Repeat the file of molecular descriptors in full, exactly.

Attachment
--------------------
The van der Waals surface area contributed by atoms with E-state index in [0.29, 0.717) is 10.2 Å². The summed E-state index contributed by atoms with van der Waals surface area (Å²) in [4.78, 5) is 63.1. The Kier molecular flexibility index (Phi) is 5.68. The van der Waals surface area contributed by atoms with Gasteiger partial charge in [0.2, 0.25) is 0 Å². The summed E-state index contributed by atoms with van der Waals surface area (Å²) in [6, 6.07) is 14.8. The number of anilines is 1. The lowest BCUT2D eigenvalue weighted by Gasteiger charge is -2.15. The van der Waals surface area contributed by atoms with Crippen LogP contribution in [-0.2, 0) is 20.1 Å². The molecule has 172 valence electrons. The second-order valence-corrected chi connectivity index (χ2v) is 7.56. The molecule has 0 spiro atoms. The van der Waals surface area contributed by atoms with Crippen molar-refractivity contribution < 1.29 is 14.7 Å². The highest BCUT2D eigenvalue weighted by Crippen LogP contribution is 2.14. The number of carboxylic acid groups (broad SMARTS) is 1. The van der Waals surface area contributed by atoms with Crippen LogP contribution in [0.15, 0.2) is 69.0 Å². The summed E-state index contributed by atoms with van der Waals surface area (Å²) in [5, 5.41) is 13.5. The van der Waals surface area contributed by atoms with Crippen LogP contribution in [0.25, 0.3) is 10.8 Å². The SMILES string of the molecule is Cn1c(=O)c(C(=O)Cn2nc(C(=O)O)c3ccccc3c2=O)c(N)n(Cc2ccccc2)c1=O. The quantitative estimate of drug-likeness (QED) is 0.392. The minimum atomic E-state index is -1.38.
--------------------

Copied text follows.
The van der Waals surface area contributed by atoms with E-state index in [0.29, 0.717) is 10.2 Å². The summed E-state index contributed by atoms with van der Waals surface area (Å²) in [4.78, 5) is 63.1. The Kier molecular flexibility index (Phi) is 5.68. The van der Waals surface area contributed by atoms with Gasteiger partial charge in [0.2, 0.25) is 0 Å². The summed E-state index contributed by atoms with van der Waals surface area (Å²) in [6, 6.07) is 14.8. The number of anilines is 1. The lowest BCUT2D eigenvalue weighted by Gasteiger charge is -2.15. The van der Waals surface area contributed by atoms with Crippen LogP contribution in [-0.2, 0) is 20.1 Å². The molecule has 172 valence electrons. The second-order valence-corrected chi connectivity index (χ2v) is 7.56. The molecule has 0 spiro atoms. The van der Waals surface area contributed by atoms with Crippen molar-refractivity contribution < 1.29 is 14.7 Å². The highest BCUT2D eigenvalue weighted by Crippen LogP contribution is 2.14. The number of carboxylic acid groups (broad SMARTS) is 1. The van der Waals surface area contributed by atoms with Crippen LogP contribution in [0.15, 0.2) is 69.0 Å². The summed E-state index contributed by atoms with van der Waals surface area (Å²) in [5, 5.41) is 13.5. The van der Waals surface area contributed by atoms with Crippen LogP contribution in [0.25, 0.3) is 10.8 Å². The SMILES string of the molecule is Cn1c(=O)c(C(=O)Cn2nc(C(=O)O)c3ccccc3c2=O)c(N)n(Cc2ccccc2)c1=O. The quantitative estimate of drug-likeness (QED) is 0.392. The minimum atomic E-state index is -1.38.